Have you ever wondered why dogs and humans reproduce very differently? Why their litter is so big, often up to 7-8 pups while humans rarely give birth to more than 1 child at a time? Well, there is a reason for it, and it has to do with the rate of mortality or death the […]Read More R-strategists, K-strategists and Survivorship curves: The reproductive adaptations of different organisms
The populations of different species in an ecosystem is an important parameter of that ecosystem. It determines how long the ecosystem can survive, how stable it can remain in times of environmental stresses and how many different species it can support within it. If the population becomes too much, then the ecosystem will collapse as […]Read More The top-down vs bottom-up approach in an ecosystem
From Eco-Intelligent, a very happy Earth Day to all of you!Read More Earth Day 2018: Plant a sapling and be a part of this Earth
Evolution, driven by “survival of the fittest”, allows the best, most suited organisms to survive in an environment. These organisms are “fit” and survive because of a behavioral or physical trait that makes them superior to other competing individuals or species. But what does being “fit” really mean? Is it just about being the best […]Read More How evolution drives niche development in ecosystems
When faced with an environmental stress, every living being has the ability to alter its lifestyle, its habits, its physiological processes to a certain degree so that it can accommodate that stress and continue to survive. Humans do it too; when it’s cold, the hair on our body stands, trapping air in between them and […]Read More Extreme adaptations: Organisms can do some crazy things in order to survive!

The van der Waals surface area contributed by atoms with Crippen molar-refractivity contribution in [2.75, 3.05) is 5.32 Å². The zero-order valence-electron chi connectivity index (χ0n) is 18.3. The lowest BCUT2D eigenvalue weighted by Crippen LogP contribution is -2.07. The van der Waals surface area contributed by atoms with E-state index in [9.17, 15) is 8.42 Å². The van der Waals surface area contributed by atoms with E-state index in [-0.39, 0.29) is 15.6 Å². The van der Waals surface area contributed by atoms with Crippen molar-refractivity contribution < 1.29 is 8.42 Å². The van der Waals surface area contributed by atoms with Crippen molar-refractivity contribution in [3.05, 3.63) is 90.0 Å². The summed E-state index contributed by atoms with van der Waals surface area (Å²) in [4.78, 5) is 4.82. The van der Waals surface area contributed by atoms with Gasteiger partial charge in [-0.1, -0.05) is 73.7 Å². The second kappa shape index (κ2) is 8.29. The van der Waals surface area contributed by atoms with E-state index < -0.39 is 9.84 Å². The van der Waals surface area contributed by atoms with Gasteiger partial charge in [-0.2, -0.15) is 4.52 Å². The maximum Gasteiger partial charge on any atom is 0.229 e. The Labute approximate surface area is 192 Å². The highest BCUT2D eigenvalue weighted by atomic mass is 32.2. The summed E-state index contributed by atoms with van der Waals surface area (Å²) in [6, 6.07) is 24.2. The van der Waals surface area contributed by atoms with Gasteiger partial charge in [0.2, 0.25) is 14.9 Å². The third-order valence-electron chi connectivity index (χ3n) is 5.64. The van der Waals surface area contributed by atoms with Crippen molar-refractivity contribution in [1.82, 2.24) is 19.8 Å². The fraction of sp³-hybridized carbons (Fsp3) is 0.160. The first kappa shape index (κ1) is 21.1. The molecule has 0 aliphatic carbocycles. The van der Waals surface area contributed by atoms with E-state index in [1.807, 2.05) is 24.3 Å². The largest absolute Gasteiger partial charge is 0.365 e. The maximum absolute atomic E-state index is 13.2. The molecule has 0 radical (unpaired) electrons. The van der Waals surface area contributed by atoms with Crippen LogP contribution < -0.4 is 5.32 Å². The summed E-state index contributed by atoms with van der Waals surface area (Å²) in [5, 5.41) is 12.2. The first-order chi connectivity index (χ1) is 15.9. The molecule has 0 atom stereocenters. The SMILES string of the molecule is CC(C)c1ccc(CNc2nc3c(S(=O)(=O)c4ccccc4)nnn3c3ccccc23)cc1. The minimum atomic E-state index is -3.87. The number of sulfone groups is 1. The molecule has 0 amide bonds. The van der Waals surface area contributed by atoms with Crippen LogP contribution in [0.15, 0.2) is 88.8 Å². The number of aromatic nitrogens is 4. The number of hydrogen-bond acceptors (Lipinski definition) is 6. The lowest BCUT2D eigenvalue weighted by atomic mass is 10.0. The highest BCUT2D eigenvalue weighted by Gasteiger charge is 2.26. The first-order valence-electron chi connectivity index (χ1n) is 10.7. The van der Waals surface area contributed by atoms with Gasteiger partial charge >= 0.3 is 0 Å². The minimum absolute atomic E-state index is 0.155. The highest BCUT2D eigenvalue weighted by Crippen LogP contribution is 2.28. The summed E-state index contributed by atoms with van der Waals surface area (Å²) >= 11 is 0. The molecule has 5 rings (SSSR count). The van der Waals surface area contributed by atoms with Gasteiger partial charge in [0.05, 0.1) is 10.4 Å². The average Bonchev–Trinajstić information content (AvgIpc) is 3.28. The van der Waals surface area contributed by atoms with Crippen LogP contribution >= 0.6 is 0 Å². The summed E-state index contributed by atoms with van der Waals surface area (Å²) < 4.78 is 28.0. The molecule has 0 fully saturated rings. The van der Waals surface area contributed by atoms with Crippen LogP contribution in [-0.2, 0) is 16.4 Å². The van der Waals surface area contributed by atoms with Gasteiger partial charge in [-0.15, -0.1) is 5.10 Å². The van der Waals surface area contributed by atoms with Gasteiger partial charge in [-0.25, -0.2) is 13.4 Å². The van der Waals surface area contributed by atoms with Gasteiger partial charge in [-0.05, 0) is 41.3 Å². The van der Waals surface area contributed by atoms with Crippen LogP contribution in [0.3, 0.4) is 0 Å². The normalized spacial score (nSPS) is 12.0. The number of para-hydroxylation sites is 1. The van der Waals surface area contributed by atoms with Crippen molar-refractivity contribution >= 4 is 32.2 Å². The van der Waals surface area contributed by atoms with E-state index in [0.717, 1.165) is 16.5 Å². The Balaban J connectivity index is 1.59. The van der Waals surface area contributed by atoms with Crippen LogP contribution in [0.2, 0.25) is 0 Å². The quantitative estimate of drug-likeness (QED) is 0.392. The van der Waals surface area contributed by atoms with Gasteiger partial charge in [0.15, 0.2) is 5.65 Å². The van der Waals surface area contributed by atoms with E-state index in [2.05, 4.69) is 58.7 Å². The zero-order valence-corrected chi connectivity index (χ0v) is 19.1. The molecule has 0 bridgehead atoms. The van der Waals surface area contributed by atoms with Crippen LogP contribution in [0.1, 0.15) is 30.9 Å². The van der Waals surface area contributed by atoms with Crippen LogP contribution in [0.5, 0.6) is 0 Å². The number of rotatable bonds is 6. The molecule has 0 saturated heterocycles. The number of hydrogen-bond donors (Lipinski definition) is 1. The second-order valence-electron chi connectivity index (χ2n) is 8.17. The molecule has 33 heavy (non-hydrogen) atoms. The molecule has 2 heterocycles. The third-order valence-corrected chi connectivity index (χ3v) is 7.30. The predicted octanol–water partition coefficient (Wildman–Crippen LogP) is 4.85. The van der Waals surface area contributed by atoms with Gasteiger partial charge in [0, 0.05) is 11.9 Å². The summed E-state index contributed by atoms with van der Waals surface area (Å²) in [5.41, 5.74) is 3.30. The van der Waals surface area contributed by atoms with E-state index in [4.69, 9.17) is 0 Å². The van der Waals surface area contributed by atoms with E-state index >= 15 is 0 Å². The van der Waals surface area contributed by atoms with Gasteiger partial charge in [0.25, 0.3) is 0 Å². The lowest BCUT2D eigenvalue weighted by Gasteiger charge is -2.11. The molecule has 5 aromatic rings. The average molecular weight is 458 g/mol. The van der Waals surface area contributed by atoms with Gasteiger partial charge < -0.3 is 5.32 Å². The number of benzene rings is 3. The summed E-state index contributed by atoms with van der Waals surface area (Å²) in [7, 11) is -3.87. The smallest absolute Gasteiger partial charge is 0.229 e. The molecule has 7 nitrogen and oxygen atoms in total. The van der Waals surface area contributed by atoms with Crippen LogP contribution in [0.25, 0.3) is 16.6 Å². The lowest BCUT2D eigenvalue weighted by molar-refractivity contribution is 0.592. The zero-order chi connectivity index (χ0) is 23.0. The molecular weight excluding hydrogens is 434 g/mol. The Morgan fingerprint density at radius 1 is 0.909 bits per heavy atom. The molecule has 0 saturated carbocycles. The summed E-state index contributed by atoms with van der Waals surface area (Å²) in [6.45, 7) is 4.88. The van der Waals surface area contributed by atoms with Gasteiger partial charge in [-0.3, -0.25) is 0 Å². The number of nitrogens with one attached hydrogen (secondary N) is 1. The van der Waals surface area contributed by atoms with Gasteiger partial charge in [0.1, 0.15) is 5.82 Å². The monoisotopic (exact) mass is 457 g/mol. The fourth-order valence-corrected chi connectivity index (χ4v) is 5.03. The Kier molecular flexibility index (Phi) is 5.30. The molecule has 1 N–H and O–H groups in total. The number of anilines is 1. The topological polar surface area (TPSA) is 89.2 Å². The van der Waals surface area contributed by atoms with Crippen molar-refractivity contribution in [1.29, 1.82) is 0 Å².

Can alien species be helpful to some ecosystems? Apparently so! Horror stories of an alien species taking over and annihilating diversity in a native ecosystem have become pervasive in ecological news. This happens as our world continues to become more and more interconnected: species are moved around by humans- be it intentional or not. There […]Read More Alien Australian possums could be helpful, not harmful to recovering ecosystems in New Zealand — Evolution Story Time
When you are staring at 60% of the coral reefs being bleached, and a 40% loss in coral reefs all over the world, as a scientist, you cannot just sit there and take it. Tens of scientists all around the world are working tirelessly to ensure that the reefs have a way to cope up […]Read More Coral bleaching: Is there a way corals can recover?
We’ve seen what happens when species is lost from an ecosystem. Actually, we are continuing to see this happening in pretty much every ecosystem on the planet. Loss of biodiversity is not an issue that is alien to us (certainly not alien to the readers of this blog). I’ve gone into this in greater detail […]Read More Live and let live, or live and let die?
Coral bleaching has been heavily discussed in every climate-change blog, environmental journals and among the academia for the last few months. In fact, reports that the Great Barrier Reef is dead went viral on social media and caused mass uproar. People began posting updates lamenting the terrible things we have done to nature (which is […]Read More Explaining coral bleaching: Draining the colors of the oceans
Ian T.D. Thomson On October 3, the Great Lake Fishery Commission and Fisheries and Oceans Canada hosted a forum in Toronto on Asian carp, the invasive species that could threaten the ecosystem in the Great Lakes. While Asian carp may not sound like a pressing Canadian public policy issue, the presence of the invasive carp […] […]Read More Ugly Fish, Uglier Problem: Asian Carp in the Great Lakes of Canada — Another example of Invasive species